An internal company wiki isn’t just a convenience — it qualifies and quantifies information that could easily become “institutionalized knowledge.” Your internal company wiki must embrace the philosophy that no note is too trivial.
Your internal wiki is vital, and it must be concise, easily accessible, and frequently updated. Wikis are one of the best remote tools your company can use to increase communication and productivity.
The following eight features can transform your internal company wiki from “forgotten project” into “everyday resource” and not only shorten employee training time but also help prevent employees from getting stuck during their work.
1. You Need Wiki Software to Create Your Wiki
If you’re a business with a large development team who has a lot of free time (congrats), then coding your own wiki might be a good idea. But, in general, it’s better for employee time to be spent editing and maintaining the wiki content rather than on the wiki code base. In other words, your team can focus on making the pizzas and not fabricating the oven.
With a hosted, third-party wiki solution, your team doesn’t have to spend time on troubleshooting, patches, updates, and feature creep. Here are a few recommended wiki software suites you might find useful for your knowledge base:
- Tettra: Tettra is an excellent knowledge-sharing and collaboration platform. It also integrates with dozens of other services, so you don’t have to start from scratch on all of your internal documentation. You can embed Google Docs, share from Dropbox or Zapier, and even integrate GitHub, Slack, Prezi, and Microsoft Teams (just to name a few). Engineering teams use Tettra to keep track of their code base and product specs, while marketing teams use it to keep track of project management and product launches.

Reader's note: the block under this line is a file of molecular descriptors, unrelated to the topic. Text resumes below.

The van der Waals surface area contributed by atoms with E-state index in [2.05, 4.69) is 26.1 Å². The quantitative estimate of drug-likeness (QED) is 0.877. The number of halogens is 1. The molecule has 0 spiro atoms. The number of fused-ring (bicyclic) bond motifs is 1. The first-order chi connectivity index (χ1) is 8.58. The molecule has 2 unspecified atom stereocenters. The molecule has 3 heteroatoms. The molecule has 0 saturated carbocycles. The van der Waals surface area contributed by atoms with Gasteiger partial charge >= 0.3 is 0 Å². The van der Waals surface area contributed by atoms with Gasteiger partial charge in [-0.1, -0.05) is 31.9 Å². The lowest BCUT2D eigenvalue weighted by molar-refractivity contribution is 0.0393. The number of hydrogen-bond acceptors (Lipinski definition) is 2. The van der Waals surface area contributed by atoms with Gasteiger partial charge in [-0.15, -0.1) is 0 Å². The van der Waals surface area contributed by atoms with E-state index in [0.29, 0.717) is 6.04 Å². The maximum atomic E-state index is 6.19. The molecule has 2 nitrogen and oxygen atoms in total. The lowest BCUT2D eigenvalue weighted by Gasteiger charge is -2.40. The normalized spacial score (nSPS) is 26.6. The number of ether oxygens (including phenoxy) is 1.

- Bit.Ai: Bit.Ai is another good choice for your internal company wiki. Your wiki files can be customized with custom widgets, such as code blocks, math equations, and smart tables. It also integrates with the most popular professional communication and collaboration apps.
- ConcourseConnect: ConcourseConnect is more about community-building, but it functions great as a wiki and collaboration tool for businesses. It’s a bit of an all-in-one solution, which could be great for your business or could be overkill, depending on your current setup. But ConcourseConnect can help you set up and integrate blogs, employee profiles, wikis, your website, and collaboration and activity tracking all in one place.
Finding your wiki software is only the beginning; you then have to ask yourself how files are stored and shared on your internal company wiki.
2. You Need Comprehensive File Storage and Shared Access
Where are your wiki files stored, and how do employees add and edit these files? What kind of permissions do you have set up — who can edit what wiki entries? Do you really want nonprogrammers editing FAQs or wiki pages about code review or best practices?
Here are the file storage and access features you need:
- File attachment capabilities from multiple sources: People live on their Google Docs and cloud services these days. Your employees need to be able to upload, attach, or otherwise integrate files from their Evernote or iCloud, from their phone, tablet, or laptop right to your wiki.
- Large or infinite upload cap: Internal company wikis, when used properly, tend to become very large and comprehensive over time. Running into data caps is going to cripple your wiki. Before you commit to a long-term wiki strategy, make sure your employees can safely upload multimedia files on a regular basis without drama.
- Customizable Access Permissions: The ideal wiki or collaboration software should have some kind of tiered permission system so that everyone doesn’t have the same access. You should have, at minimum, permissions to view, permissions to comment, permissions to edit, and permissions to create new wiki files all at separate tiers.
Once you have your files safely stored and shared, employees must have the tools to share those files and work on them together.
3. Your Internal Company Wiki Needs Powerful Collaboration Tools
An internal company wiki with muddled or weak collaborative features is dead in the water — the whole point of a wiki is sharing knowledge with a large group. Remote teams especially need to collaborate effectively.
Whether creating wiki entries or integration files and content from other apps, the wiki software you choose should allow you to do the following:
- Document sharing: Obviously, editors should be able to share their documents on the wiki with people who have the right permissions.
- Comments: All those with permissions to view a document should be able to add comments.